Thursday, August 24, 2017


A vigilante group arrested one Ifeanyi Dike on his way to dispose of the body of an eight year old girl, he'd raped, killed, and mutilated for ritual purposes, and handed him over to the Police, somewhere in Rivers State.

The culprit who was swiftly paraded by the police (not because of any thorough job they did in apprehending him) earlier, was later reported by the same police to have escaped from detention, stating that a manhunt for the suspect has been initiated, even before many people could come to terms with the story surrounding the murder of the poor girl.

Now you wonder how this will not feed into the arguments of those in support of jungle justice, as once again the Nigerian police proves itself incapable of maintaining the integrity of Nigeria's criminal justice system, at least their own part of the bargain. To add salt to the injury they created, once the police announced the escape of the suspect, they were also quick to deploy men to put down protests by members of the community, who thronged the street yesterday to express their displeasure at the Rivers State police' poor handling of the case, only to be teargassed and forcefully dispersed by the same police that just allowed a criminal walk from their facility, on the pretext that the peaceful protest was infiltrated by thugs?

It's interesting that this happened in a Rivers State where just recently some members of Aluu community were sentenced to death for involvement in the lynching of four undergraduates four years ago (the first time in recent history, perpetrators of jungle justice will be so treated), after they were apprehended by vigilante groups who accused them of armed robbery, then went on, along with others to mete extra-judicial justice on them. Which must have informed the decision if this particular vigilante group to opt to handing the suspect in this case over to the police for prosecution.

Sadly, the police may have inadvertently granted the people who have already lost confidence in their ability to curb crime and criminality, a go ahead to procure and obtain justice by any means they consider necessary, under the shadows, seeing that most of the noise against jungle justice have come because of video evidence and social media.

This incident, amongst several others lends voice to those calling for state police. The Nigerian police as presently constituted, serves the interest of  government, those in power, politicians, the wealthy and elite only, and not the masses. When they are on the roads, it's to extort from motorists and harass the masses, while the job of security have largely been taken up by Nigerians on a personal level in the high fences of our homes, the metal burglary proofs on our doors and windows, including the "Aboki" at our gates (for those who have gates), and communally by the vigilante groups that you find allover the country. And in the occasions when these vigilante groups apprehend disturbers of the peace, they often than not get undermined by the police they trust to move justice to the next level. What a shame!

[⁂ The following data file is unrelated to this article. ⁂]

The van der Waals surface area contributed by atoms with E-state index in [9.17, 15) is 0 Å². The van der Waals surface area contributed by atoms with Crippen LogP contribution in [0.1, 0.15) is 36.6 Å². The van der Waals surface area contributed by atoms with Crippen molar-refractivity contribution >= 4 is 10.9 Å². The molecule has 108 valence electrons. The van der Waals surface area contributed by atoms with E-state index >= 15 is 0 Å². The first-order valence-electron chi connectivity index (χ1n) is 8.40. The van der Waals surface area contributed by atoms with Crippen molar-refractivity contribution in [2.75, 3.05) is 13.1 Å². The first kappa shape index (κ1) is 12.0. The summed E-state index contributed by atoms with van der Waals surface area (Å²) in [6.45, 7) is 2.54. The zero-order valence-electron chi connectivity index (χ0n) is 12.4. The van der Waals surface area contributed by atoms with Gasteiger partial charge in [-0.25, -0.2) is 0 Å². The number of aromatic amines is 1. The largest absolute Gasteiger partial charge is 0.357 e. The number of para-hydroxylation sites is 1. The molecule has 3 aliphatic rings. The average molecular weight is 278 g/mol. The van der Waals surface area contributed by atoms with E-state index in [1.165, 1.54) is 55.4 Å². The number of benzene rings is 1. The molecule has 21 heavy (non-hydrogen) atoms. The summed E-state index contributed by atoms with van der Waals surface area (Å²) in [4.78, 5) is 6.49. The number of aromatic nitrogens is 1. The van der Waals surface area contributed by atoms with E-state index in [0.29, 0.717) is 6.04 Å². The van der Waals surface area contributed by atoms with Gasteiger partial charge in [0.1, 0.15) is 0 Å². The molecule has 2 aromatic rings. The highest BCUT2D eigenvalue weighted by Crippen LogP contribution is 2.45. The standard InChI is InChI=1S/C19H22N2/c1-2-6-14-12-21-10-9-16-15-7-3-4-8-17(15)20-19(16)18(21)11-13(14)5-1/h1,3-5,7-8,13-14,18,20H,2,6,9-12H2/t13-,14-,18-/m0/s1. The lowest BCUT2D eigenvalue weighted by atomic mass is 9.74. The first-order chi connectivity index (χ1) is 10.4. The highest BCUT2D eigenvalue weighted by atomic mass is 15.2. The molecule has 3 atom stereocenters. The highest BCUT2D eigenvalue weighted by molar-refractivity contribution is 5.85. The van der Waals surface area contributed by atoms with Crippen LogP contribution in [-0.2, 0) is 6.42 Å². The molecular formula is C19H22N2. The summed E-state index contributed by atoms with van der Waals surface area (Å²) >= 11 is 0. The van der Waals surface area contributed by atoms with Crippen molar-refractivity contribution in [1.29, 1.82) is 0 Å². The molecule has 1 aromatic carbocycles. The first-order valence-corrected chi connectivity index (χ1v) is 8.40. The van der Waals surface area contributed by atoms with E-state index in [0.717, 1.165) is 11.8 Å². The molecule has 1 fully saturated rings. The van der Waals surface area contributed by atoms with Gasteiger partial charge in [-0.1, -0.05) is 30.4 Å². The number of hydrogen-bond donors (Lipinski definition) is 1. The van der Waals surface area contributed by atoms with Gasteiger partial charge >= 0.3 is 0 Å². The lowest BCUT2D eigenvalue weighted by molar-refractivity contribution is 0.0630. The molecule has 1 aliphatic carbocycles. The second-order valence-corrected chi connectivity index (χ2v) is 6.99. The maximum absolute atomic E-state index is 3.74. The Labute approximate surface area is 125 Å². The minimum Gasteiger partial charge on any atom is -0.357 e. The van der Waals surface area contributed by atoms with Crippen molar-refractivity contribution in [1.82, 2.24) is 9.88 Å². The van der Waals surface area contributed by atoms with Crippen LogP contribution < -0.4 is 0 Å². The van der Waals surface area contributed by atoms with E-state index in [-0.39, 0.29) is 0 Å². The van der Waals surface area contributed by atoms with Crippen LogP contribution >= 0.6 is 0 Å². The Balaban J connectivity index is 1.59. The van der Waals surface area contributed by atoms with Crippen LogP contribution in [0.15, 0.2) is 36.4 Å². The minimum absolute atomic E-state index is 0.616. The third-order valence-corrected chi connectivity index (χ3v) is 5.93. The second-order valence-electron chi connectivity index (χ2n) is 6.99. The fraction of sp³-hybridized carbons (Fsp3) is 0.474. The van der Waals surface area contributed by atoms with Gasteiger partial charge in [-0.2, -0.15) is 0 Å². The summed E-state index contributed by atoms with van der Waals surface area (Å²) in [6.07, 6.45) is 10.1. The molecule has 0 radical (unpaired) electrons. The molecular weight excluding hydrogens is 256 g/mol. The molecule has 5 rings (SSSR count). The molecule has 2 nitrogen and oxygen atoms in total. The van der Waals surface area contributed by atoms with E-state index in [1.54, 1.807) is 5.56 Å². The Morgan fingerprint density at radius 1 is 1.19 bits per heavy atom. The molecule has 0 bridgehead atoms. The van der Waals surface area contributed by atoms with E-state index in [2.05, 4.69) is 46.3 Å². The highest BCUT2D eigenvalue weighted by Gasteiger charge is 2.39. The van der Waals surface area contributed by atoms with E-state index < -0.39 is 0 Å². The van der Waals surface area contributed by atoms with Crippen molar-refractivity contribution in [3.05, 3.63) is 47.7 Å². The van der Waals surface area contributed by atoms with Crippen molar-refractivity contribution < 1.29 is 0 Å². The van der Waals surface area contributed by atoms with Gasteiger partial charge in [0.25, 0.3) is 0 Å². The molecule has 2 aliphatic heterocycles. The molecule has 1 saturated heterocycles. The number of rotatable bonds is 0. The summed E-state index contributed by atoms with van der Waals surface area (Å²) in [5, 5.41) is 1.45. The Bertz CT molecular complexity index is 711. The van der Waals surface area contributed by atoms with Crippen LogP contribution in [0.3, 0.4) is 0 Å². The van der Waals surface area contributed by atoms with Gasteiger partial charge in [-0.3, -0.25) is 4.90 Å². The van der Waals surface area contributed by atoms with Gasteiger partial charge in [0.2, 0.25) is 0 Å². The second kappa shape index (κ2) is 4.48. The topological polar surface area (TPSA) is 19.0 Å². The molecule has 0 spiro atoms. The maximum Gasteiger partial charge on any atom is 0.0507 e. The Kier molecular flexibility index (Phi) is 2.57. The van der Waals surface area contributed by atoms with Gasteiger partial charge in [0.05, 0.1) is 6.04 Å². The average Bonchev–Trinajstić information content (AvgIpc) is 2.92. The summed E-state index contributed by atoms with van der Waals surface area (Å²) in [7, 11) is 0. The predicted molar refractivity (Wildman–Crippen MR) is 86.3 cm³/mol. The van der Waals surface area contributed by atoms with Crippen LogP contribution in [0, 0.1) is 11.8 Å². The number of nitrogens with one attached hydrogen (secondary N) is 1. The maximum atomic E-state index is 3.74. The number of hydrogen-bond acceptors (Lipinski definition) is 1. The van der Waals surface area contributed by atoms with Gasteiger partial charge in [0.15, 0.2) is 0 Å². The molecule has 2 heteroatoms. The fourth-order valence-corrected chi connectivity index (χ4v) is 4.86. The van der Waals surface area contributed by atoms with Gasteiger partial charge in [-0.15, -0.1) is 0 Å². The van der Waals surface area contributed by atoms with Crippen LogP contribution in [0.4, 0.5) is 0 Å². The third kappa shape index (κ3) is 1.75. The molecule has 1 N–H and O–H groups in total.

Sunday, August 20, 2017


The best way to deal with blackmailers is to undermine them by releasing what they think they have on you. Literally taking the story from under their control, by taking the initiative to proactively own the narrative, practically taking the wind out of the blackmailer's sails.

David Letterman did it, when an attempt was made to blackmail him over allegations of him having sex with a female staff of his show, intending to extort him, or have the story leaked to the media, and he simply went ahead and told his story himself on his show, apologized to his wife and others who might have been disappointed by his indiscretion, and his blackmailers got zilch.

When hackers threatened to leak the sixth episode in the currently running seventh season of Game Of Thrones, after successfully doing same to episodes before it this season, except some demands of theirs are met, HBO simply leaked it online, rather than yield to the demands of the hackers.

Hence, in the examples cited above, the BOSS way to deal with blackmail and blackmailers, and still come out of it heads held high is to undermine the underminers. There's always this feeling in the minds of close watchers of incidents of blackmail, that there's no smoke without fire, when there's hesitation on the side of the victim to state his/her own side of the story, believable or not, or in resolving to go to court, more so when  both sides now go ahead to settle out of court with "gag" clauses attached to agreements reached.